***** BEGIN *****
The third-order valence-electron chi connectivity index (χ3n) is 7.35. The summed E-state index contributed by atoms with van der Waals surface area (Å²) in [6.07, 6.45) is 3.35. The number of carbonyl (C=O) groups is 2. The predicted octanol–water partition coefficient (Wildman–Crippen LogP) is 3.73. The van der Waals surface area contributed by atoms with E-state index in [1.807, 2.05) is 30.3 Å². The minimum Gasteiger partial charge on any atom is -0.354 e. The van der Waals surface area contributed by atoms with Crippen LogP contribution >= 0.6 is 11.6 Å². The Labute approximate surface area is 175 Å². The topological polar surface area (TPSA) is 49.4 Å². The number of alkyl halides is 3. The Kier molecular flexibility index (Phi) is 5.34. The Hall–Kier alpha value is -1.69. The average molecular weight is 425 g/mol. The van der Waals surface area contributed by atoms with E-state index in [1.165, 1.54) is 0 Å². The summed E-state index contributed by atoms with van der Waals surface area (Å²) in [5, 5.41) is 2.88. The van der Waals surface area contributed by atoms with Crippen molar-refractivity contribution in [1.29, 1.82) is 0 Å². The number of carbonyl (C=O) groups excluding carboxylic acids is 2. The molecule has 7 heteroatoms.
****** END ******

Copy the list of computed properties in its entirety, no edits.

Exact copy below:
The third-order valence-electron chi connectivity index (χ3n) is 7.35. The summed E-state index contributed by atoms with van der Waals surface area (Å²) in [6.07, 6.45) is 3.35. The number of carbonyl (C=O) groups is 2. The predicted octanol–water partition coefficient (Wildman–Crippen LogP) is 3.73. The van der Waals surface area contributed by atoms with E-state index in [1.807, 2.05) is 30.3 Å². The minimum Gasteiger partial charge on any atom is -0.354 e. The van der Waals surface area contributed by atoms with Crippen LogP contribution >= 0.6 is 11.6 Å². The Labute approximate surface area is 175 Å². The topological polar surface area (TPSA) is 49.4 Å². The number of alkyl halides is 3. The Kier molecular flexibility index (Phi) is 5.34. The Hall–Kier alpha value is -1.69. The average molecular weight is 425 g/mol. The van der Waals surface area contributed by atoms with E-state index in [1.165, 1.54) is 0 Å². The summed E-state index contributed by atoms with van der Waals surface area (Å²) in [5, 5.41) is 2.88. The van der Waals surface area contributed by atoms with Crippen molar-refractivity contribution in [1.29, 1.82) is 0 Å². The number of carbonyl (C=O) groups excluding carboxylic acids is 2. The molecule has 7 heteroatoms.